Welcome to SPORTY GIRL BOOKS. At SPORTY GIRL, we want to give all girls the chance to love, watch, play, read, and write about any sport that interests them. We look forward to the day when the words, "You play like a girl," is the biggest compliment anyone can receive.

Friday, March 8, 2024

Book Review for #InternationalWomensDay : THE GIRL WHO FIGURED IT OUT

By Brenda Barrera
Hot off the press and just in time to celebrate International Women's Day (March 8) is a book I’ve been eagerly waiting for: THE GIRL WHO FIGURED IT OUT by Minda Dentler and illustrated by Stephanie Dehennin (Sourcebooks, 2024). I did my first triathlon in 1986 and still compete in short distances, so I’ve witnessed the sport’s growth and, just as important, expanding the field to include and support athletes like Minda Dentler.

Born in India, Minda contracted polio (a life-threatening virus), which caused paralysis, and the doctor said she would never be able to walk. Wanting a better life for her daughter, Minda’s birth mother put her up for adoption, and the Dentlers from Spokane, Washington, welcomed her into their loving family.

Minda shares the frustrations of growing up with leg braces and not fitting in due to physical challenges. One specific line in the book that made me stop and re-read was this one: “Some adults talked over me because they could only see my disability.” An eye-opening lesson for adults. Her parents remind her that she can do what she wants, and her dad’s words reinforce the positive message: “You can do it, Minda. Just figure it out.” As an adult, she moves to New York where she joins a running group for people with disabilities and participates on a handcycle. After learning how to swim “one stroke at a time,” she competes in the triathlons.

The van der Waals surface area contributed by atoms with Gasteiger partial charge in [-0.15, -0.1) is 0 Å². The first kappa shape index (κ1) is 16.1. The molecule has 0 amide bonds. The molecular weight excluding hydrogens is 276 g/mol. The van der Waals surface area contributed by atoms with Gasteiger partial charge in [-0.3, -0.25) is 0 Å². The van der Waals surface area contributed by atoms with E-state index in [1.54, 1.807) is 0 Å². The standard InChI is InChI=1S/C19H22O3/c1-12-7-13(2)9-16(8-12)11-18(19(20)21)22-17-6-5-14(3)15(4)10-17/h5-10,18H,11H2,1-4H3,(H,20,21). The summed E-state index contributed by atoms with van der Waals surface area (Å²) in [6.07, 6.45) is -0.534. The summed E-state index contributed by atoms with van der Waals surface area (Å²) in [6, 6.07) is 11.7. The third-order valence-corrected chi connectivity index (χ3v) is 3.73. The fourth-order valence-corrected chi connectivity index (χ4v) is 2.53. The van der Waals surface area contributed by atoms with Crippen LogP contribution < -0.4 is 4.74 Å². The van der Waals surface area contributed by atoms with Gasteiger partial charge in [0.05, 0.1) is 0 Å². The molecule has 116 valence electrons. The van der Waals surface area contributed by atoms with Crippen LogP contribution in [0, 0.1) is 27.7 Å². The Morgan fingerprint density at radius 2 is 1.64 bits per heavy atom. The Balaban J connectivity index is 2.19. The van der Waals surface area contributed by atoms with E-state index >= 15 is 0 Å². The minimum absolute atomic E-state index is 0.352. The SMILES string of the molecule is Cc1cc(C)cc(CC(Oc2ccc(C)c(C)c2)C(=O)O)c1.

THE GIRL WHO FIGURED IT OUT is an inspirational sporty girl story about adoption, inclusion, perseverance, and reaching goals. Minda Dentler is an athlete who becomes stronger, smarter, and more confident with each obstacle she overcomes and also cements her mark in sports history as the first female wheelchair athlete to complete one of the world’s most challenging endurance events The Ironman World Championship: 2.4-mile swim, 112-mile cycle, and 26.2-mile run!

Dehennin’s illustrations are stunning with a pallet of rich, vibrant colors, and the back matter supplements the text with informative boxes: What is polio, What is an Ironman World Championship, and description of adaptive equipment: handcycle and racing wheelchair.

Sunday, February 4, 2024


My book pick for this year’s February 7, 2024, celebration of National Girls and Women in Sports Day (NGWSD) is WIBBLE WOBBLE BOOM! by Mary Ann Rodman and illustrated by Holly Sterling (Peachtree Publishing). This follows Claire’s first day at ice-skating class. Like most fans of the sport, you can watch from the comfort of your couch and it may seem effortless—until you lace up a pair of ice skates with a single edged-blade and try to navigate gracefully across a slippery and cold ice rink. Claire’s enthusiasm is stifled by having brown (not white) ice skates and being intimidated by a boy who’s a hockey player. Fortunately, Miss Nicole (the instructor) kept the lesson light and encouragement positive. By the end of the book, Claire made a new friend and skates across the rink with confidence.

WIBBLE WOBBLE BOOM! Is an empowering sporty picture book featuring a young black girl who may not do sit spins or master a figure-eight on the first day but is on her way to enjoying a new sport and learning new skills. An encouraging story with delightful, expressive illustrations that reflect diversity among the children.

Photo: Back in the 1980s I took my friend from Kentucky ice-skating for her first time at an indoor rink in Chicago — check out our brown ice skates!